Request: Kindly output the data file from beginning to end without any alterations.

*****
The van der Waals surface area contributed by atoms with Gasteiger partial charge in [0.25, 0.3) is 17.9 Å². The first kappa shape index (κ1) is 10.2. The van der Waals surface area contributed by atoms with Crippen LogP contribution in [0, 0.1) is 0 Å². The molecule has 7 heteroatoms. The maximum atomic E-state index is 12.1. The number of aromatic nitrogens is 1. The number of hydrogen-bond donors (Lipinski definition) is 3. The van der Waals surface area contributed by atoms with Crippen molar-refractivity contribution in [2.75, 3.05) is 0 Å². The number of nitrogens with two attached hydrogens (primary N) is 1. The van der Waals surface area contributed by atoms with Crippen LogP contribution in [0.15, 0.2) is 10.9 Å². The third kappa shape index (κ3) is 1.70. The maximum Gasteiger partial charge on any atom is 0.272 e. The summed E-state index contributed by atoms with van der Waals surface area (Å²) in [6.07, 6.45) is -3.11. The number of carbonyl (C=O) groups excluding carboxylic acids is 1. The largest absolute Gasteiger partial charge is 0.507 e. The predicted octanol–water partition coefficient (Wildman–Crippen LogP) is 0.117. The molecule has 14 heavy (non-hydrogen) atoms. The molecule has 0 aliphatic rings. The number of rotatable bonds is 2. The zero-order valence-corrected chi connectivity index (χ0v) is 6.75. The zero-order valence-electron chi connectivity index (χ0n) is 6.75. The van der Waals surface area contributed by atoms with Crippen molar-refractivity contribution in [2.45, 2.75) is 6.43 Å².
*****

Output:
The van der Waals surface area contributed by atoms with Gasteiger partial charge in [0.25, 0.3) is 17.9 Å². The first kappa shape index (κ1) is 10.2. The van der Waals surface area contributed by atoms with Crippen LogP contribution in [0, 0.1) is 0 Å². The molecule has 7 heteroatoms. The maximum atomic E-state index is 12.1. The number of aromatic nitrogens is 1. The number of hydrogen-bond donors (Lipinski definition) is 3. The van der Waals surface area contributed by atoms with Crippen molar-refractivity contribution in [2.75, 3.05) is 0 Å². The number of nitrogens with two attached hydrogens (primary N) is 1. The van der Waals surface area contributed by atoms with Crippen LogP contribution in [0.15, 0.2) is 10.9 Å². The third kappa shape index (κ3) is 1.70. The maximum Gasteiger partial charge on any atom is 0.272 e. The summed E-state index contributed by atoms with van der Waals surface area (Å²) in [6.07, 6.45) is -3.11. The number of carbonyl (C=O) groups excluding carboxylic acids is 1. The largest absolute Gasteiger partial charge is 0.507 e. The predicted octanol–water partition coefficient (Wildman–Crippen LogP) is 0.117. The molecule has 14 heavy (non-hydrogen) atoms. The molecule has 0 aliphatic rings. The number of rotatable bonds is 2. The zero-order valence-corrected chi connectivity index (χ0v) is 6.75. The zero-order valence-electron chi connectivity index (χ0n) is 6.75. The van der Waals surface area contributed by atoms with Crippen molar-refractivity contribution in [2.45, 2.75) is 6.43 Å².